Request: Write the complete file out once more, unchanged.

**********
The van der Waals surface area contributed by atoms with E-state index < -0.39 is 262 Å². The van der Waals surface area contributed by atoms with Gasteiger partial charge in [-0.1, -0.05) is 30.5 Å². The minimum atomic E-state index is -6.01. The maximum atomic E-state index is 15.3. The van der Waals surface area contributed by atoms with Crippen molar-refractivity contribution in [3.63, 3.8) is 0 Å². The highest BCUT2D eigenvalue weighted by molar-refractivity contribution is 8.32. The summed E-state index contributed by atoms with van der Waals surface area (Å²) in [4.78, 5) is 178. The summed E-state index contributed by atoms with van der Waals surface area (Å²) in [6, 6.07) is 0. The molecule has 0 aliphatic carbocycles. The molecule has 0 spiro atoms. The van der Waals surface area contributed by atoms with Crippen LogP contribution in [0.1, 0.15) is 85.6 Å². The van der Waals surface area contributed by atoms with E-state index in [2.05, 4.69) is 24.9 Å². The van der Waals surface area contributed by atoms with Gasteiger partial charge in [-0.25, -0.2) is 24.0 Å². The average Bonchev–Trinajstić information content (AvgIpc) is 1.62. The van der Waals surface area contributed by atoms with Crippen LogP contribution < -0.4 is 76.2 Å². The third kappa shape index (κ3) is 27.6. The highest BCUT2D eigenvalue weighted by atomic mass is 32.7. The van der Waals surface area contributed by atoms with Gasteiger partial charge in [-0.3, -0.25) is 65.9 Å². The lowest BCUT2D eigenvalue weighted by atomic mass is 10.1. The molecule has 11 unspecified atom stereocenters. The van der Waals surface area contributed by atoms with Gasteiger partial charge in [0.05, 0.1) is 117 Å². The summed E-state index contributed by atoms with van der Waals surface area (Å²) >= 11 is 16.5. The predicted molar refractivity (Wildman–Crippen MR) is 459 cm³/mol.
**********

The van der Waals surface area contributed by atoms with E-state index < -0.39 is 262 Å². The van der Waals surface area contributed by atoms with Gasteiger partial charge in [-0.1, -0.05) is 30.5 Å². The minimum atomic E-state index is -6.01. The maximum atomic E-state index is 15.3. The van der Waals surface area contributed by atoms with Crippen molar-refractivity contribution in [3.63, 3.8) is 0 Å². The highest BCUT2D eigenvalue weighted by molar-refractivity contribution is 8.32. The summed E-state index contributed by atoms with van der Waals surface area (Å²) in [4.78, 5) is 178. The summed E-state index contributed by atoms with van der Waals surface area (Å²) in [6, 6.07) is 0. The molecule has 0 aliphatic carbocycles. The molecule has 0 spiro atoms. The van der Waals surface area contributed by atoms with Crippen LogP contribution in [0.1, 0.15) is 85.6 Å². The van der Waals surface area contributed by atoms with E-state index in [2.05, 4.69) is 24.9 Å². The van der Waals surface area contributed by atoms with Gasteiger partial charge in [-0.25, -0.2) is 24.0 Å². The average Bonchev–Trinajstić information content (AvgIpc) is 1.62. The van der Waals surface area contributed by atoms with Crippen LogP contribution < -0.4 is 76.2 Å². The third kappa shape index (κ3) is 27.6. The highest BCUT2D eigenvalue weighted by atomic mass is 32.7. The van der Waals surface area contributed by atoms with Gasteiger partial charge in [-0.3, -0.25) is 65.9 Å². The lowest BCUT2D eigenvalue weighted by atomic mass is 10.1. The molecule has 11 unspecified atom stereocenters. The van der Waals surface area contributed by atoms with Gasteiger partial charge in [0.05, 0.1) is 117 Å². The summed E-state index contributed by atoms with van der Waals surface area (Å²) >= 11 is 16.5. The predicted molar refractivity (Wildman–Crippen MR) is 459 cm³/mol.